Google chooses RouteScience Internet technology

Route control solutions provider RouteScience has signed up Google to its PathControl technology, which automatically determines...

Route control solutions provider RouteScience has signed up Google to its PathControl technology, which automatically determines the best path for Internet traffic and boosts the performance of ISP connections.

The move gives credence to the concept of route optimisation and may spark additional interest among companies running large Web sites.

PathControl routes and reroutes Internet traffic, on the basis of customer preferences, to a number of ISPs with which an enterprise may have service contracts.

RouteScience executives claimed the technology is especially useful for determining the best path possible to send traffic as dictated by the availability, congestion, and cost of any given ISP link.

Rob Pursell, director of corporate and product marketing at RouteScience, explained that Google initially used the PathControl device to understand how its traffic was being distributed by its four ISP connections. Based on that information, Google added four more ISPs.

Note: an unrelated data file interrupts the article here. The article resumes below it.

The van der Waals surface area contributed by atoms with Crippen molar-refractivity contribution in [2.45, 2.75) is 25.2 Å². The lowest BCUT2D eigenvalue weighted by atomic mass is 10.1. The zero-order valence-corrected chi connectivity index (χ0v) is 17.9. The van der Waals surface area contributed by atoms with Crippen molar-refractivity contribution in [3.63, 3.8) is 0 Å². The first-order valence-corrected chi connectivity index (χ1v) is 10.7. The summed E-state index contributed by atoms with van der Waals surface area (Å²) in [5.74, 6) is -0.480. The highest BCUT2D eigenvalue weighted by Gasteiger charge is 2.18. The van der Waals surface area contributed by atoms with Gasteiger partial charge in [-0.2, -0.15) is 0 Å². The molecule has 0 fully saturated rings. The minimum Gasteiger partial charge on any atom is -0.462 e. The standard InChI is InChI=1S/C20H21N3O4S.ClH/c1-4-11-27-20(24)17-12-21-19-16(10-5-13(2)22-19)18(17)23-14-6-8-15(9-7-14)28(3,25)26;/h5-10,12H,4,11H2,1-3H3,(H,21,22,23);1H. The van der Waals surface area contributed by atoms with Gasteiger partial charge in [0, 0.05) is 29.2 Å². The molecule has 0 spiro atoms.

"With PathControl, Google got performance visibility," Pursell said. "By distributing their traffic automatically to the best performing link, Google also got a cost benefit."

Google's goal was to address so-called Internet brownouts. During a brownout, load times slow because of packet loss or latency over any given ISP link. Latency can last anywhere from five minutes to several hours, Pursell said, and PathControl is capable of sensing the slowdown in real time and rerouting the traffic to another ISP link.

"The border gateway protocol, which we correct, can't sense packet loss," said Andy Gottlieb, vice-president of marketing at RouteScience.

"If UUNet, for example, had an outage or even overloaded link, the router couldn't detect it itself."

Urs Hoelzle, a fellow at Google, noted two benefits of route optimisation products. "They provide better routing and brownout protection," he said.

Hoelzle added that PathControl was good for faster network round trips, reduced packet loss and avoiding temporary ISP problems.

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